Among the most serious incidents of violent crime—rape or sexual assault, robbery, and aggravated assault—there were no statistically significant differences by race between offenders identified in the NCVS and persons arrested per the UCR. In other words, white and black people are arrested proportionate to their involvement in serious nonfatal violent crime overall and in proportion to their involvement in serious nonfatal violent crime reported to police.

As I have confessed on this blog, some of this I should have known. Some of it now known in research that has emerged over the last few years. My political-ideological sympathies positioned me to believe the myth of systemic racism in the criminal justice system (and more generally in American society). I uncritically trusted arguments that reinforced that belief and pushed to the side studies that challenged it. It’s an error called confirmation bias. It was Heather Mac Donald’s 2016 The War on Cops that began turning me around. Then empirical studies starting emerging in which no researcher could find any evidence of bias in lethal civilian-police encounters. Could they be right? I took the studies apart. Yes, they are right. I revisited Wilbanks’ 1987 The Myth of the Racist Criminal Justice System (I had trusted Reiman’s critique of it) and found that Wilbanks was right. And he wasn’t the first one. And it’s not just lethal civilian-police encounters. It’s everything. American criminal justice is systemically not racist.

Here’s the reality of where we are: Black Lives Matter has no actual issue upon which to justify its existence as a protest movement. Its arguments are false. Even anecdotes it uses have been debunked. “Hands up” didn’t happen. Jacob Blake had a knife. Etcetera. Systemic racism is a mirage that dissipates upon closer examination. It is sustained by faith-belief, not be reason or evidence. It is reinforced by corporate media propaganda.

To be sure, woke lefties don’t think I am wrong about what I said back then. They think I’m wrong about what I am saying now. Instead of changing their views on the basis of fact and reason as I do, they say I have been radicalized, that I have fallen under the spell of rightwing ideology, that I have been “red-pilled” (as if that’s a bad thing). I would say that that’s their problem, but in today’s climate, it’s my problem, too. But I cannot knowing lie about it. To continue believing something that is not true is worse than accusations of disloyalty, of heresy, of apostasy.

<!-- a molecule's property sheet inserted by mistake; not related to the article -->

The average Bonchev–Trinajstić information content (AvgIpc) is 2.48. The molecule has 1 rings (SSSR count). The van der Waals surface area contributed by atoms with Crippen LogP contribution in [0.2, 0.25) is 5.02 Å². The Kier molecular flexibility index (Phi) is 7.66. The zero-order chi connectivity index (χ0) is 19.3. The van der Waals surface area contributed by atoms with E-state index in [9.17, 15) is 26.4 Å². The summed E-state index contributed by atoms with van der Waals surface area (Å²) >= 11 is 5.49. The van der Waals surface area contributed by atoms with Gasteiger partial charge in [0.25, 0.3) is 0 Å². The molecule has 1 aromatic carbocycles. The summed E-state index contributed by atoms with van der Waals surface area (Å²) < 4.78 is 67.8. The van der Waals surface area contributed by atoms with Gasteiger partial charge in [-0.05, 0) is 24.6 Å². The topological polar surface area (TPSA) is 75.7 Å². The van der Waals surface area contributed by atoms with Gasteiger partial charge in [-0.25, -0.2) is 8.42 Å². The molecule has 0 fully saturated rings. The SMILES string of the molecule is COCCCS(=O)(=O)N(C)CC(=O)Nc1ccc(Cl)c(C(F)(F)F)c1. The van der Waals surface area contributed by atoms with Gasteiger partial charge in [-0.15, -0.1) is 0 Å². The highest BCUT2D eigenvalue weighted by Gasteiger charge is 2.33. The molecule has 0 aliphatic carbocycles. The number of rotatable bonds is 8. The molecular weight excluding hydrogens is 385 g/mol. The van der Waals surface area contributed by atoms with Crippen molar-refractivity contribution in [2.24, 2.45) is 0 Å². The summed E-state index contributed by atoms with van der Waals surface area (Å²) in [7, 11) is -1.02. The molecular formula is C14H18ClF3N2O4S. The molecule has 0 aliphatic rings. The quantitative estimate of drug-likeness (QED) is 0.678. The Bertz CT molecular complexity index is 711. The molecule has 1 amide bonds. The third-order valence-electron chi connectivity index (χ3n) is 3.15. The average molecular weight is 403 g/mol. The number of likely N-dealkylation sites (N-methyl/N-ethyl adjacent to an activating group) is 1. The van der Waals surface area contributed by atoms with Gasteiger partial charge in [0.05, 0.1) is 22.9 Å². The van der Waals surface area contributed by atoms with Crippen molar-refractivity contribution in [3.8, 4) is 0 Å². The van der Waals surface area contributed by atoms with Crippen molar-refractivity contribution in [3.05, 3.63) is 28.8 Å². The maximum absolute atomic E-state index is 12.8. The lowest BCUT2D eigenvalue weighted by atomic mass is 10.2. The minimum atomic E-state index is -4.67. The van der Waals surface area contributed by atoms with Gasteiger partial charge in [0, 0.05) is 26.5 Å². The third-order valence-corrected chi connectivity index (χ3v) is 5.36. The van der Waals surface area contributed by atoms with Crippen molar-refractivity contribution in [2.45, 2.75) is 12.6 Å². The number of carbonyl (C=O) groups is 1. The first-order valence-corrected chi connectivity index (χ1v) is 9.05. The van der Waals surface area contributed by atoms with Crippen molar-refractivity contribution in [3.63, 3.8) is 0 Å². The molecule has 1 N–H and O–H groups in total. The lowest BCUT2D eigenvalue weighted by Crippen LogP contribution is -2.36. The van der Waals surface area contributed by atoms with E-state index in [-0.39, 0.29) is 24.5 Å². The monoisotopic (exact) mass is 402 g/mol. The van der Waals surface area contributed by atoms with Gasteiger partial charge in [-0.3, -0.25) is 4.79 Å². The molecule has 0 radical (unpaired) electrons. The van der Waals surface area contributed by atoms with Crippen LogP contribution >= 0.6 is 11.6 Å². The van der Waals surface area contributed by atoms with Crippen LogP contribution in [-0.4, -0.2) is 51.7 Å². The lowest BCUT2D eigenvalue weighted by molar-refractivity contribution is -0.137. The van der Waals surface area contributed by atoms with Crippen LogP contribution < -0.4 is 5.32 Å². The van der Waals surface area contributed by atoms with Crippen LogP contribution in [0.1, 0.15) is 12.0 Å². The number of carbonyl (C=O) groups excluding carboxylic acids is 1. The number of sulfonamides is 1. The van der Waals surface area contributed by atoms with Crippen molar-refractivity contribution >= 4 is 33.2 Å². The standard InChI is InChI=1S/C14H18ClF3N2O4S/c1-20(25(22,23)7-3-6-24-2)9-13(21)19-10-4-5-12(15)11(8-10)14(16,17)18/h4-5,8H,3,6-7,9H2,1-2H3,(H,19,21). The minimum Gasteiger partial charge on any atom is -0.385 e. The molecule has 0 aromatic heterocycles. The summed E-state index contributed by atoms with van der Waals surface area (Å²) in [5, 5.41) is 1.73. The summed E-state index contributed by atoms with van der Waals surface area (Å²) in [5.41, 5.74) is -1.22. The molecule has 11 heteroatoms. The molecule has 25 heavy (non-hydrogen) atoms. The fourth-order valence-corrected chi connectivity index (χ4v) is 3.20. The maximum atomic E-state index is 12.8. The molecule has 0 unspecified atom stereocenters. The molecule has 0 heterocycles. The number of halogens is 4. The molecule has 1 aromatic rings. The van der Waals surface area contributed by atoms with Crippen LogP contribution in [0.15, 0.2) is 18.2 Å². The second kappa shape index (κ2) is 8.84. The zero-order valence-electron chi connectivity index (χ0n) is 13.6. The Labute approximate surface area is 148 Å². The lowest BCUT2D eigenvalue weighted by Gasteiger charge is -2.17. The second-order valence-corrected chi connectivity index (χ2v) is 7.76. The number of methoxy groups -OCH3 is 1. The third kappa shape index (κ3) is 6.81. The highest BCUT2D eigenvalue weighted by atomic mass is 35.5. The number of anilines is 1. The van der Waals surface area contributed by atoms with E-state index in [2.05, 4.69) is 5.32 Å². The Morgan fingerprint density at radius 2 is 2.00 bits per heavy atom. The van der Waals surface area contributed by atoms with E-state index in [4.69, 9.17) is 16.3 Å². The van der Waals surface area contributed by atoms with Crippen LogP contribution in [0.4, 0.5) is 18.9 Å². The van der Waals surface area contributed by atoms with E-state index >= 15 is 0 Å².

Not a little bit worse. A lot worse. And not just because I value integrity. The fact is that black men are drastically overrepresented in serious crime compared to whites. The police, in doing their job, arrest more black men than white men relative to their population and even absolutely because black men commit more crime. Black men, only around six percent of the US population, are responsible for more than half of homicide and robbery and a third of aggravated assault and burglary. Cops don’t arrest more black men because they are racist. Sure, there are racist cops. There are racists in a lot of occupations. But law enforcement is not racist. America is not racist.

Inner city Baltimore

The question we need to ask ourselves, if we care about black people, what we need to explain: Why are black men overrepresented in serious crime? It’s not because of poverty. There are twice as many poor whites as there are poor blacks. The explanation is complex. Blaming law enforcement for doing their jobs won’t unravel that complexity. It more than a distraction. We cannot defund the police. We cannot depolice our communities. When we don’t adequately police our communities, we put our citizens at risk. Crime drives out business and jobs. Children cannot learn when they are not safe. Residents who can afford to leave—the very residents who help bring stability to these communities—leave for more orderly communities. This is bad for black people. Until order and peace are restored in these neighborhoods, these communities cannot develop and meet the needs of the people living there. But crime control is a crucial piece of investing in these communities.

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Andrew Austin

Andrew Austin is on the faculty of Democracy and Justice Studies and Sociology at the University of Wisconsin—Green Bay. He has published numerous articles, essays, and reviews in books, encyclopedia, journals, and newspapers.